Mr. Taylor ducked back into his car and closed the door and squeezed the steering wheel and held his breath until his head trembled and then he slapped the steering wheel with his fist. The bridge’s arches suffered severe rust and were missing many crossmembers and its decking bore the fog for a hundred feet then disappeared in it. He put the car in drive and crept toward it, watching the truck through the window as he passed but seeing nothing through its dark windshield. The truck’s glint in the revenant moonlight no more spectacular than that from a weatherbeaten soda can.
“They don’t know me,” Mr. Taylor mumbled. “If they knew me, well then, we’d see about that smile. You want to know me? No. You don’t want to know. Trust me. Trust me. Trust me.”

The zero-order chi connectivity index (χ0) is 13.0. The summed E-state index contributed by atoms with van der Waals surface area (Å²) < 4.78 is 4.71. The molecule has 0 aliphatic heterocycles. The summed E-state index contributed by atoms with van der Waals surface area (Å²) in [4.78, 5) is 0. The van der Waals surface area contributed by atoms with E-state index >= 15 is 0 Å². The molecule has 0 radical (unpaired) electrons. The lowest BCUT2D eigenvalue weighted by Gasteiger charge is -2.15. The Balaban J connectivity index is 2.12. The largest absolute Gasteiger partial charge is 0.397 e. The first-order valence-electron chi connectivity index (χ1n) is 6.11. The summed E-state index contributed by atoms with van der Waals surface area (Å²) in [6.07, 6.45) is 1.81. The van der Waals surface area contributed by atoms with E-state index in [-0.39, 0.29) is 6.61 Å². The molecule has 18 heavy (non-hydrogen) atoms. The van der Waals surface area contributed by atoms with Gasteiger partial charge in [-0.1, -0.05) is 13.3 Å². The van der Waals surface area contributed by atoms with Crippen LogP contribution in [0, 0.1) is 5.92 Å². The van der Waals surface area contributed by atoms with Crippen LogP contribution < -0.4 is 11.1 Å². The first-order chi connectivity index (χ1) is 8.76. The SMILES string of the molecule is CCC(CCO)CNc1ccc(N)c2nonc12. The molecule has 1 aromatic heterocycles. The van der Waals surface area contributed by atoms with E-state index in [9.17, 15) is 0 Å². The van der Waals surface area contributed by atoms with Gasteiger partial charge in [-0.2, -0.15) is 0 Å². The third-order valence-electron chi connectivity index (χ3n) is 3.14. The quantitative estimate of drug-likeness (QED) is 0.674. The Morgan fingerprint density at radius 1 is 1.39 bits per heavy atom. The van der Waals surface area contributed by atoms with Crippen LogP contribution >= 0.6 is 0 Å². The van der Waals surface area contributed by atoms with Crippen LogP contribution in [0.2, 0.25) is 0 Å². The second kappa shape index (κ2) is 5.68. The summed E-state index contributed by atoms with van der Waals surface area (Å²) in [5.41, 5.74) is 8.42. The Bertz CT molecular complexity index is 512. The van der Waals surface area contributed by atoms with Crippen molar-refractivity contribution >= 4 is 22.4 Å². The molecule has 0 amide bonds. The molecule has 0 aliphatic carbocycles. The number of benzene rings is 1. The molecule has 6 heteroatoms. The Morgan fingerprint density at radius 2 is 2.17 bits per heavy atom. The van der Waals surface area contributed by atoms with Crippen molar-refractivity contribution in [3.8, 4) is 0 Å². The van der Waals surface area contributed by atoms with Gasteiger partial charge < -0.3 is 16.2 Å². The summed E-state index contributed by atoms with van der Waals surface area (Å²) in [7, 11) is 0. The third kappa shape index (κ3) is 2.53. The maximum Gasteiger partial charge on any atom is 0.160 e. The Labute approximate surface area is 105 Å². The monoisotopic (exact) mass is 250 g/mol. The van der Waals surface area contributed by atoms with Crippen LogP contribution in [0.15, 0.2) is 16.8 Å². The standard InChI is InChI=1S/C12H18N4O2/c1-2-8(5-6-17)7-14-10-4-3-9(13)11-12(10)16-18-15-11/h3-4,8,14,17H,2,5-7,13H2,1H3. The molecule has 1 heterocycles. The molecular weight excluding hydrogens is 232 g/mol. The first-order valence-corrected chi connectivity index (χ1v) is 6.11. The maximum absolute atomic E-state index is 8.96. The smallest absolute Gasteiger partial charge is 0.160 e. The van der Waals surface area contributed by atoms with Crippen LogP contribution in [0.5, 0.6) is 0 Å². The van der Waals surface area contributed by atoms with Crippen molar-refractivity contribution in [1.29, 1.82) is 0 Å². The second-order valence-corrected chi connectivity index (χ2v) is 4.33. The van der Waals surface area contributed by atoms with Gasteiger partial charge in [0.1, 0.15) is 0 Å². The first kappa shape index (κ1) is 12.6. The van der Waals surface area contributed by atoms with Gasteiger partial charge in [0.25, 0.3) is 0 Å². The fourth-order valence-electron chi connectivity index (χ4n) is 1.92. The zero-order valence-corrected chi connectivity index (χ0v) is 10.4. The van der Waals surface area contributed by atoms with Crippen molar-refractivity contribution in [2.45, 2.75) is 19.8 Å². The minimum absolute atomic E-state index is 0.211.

He had been saying “trust me” under his breath for some time before he became conscious that he had stopped on the bridge, fearful of its structural integrity under the weight of the car and the gusts of the wind. Its superstructure moaned with each infinitesimal turn the tires made, threatening to come apart any moment. When he started forward again, so gently, the bridge moaned horrendously before the tires ever made even a quarter turn. And before they could make a quarter turn, they had to make an eighth turn, but it would moan then too. Before he could roll the tires at all they must make ever smaller fractions of a turn first, but each fraction of turn, no matter how small, could not be taken, because another distance smaller must be had before that one, and a smaller one before that, and he knew he could not cover any distance. His hands trembled over the wheel.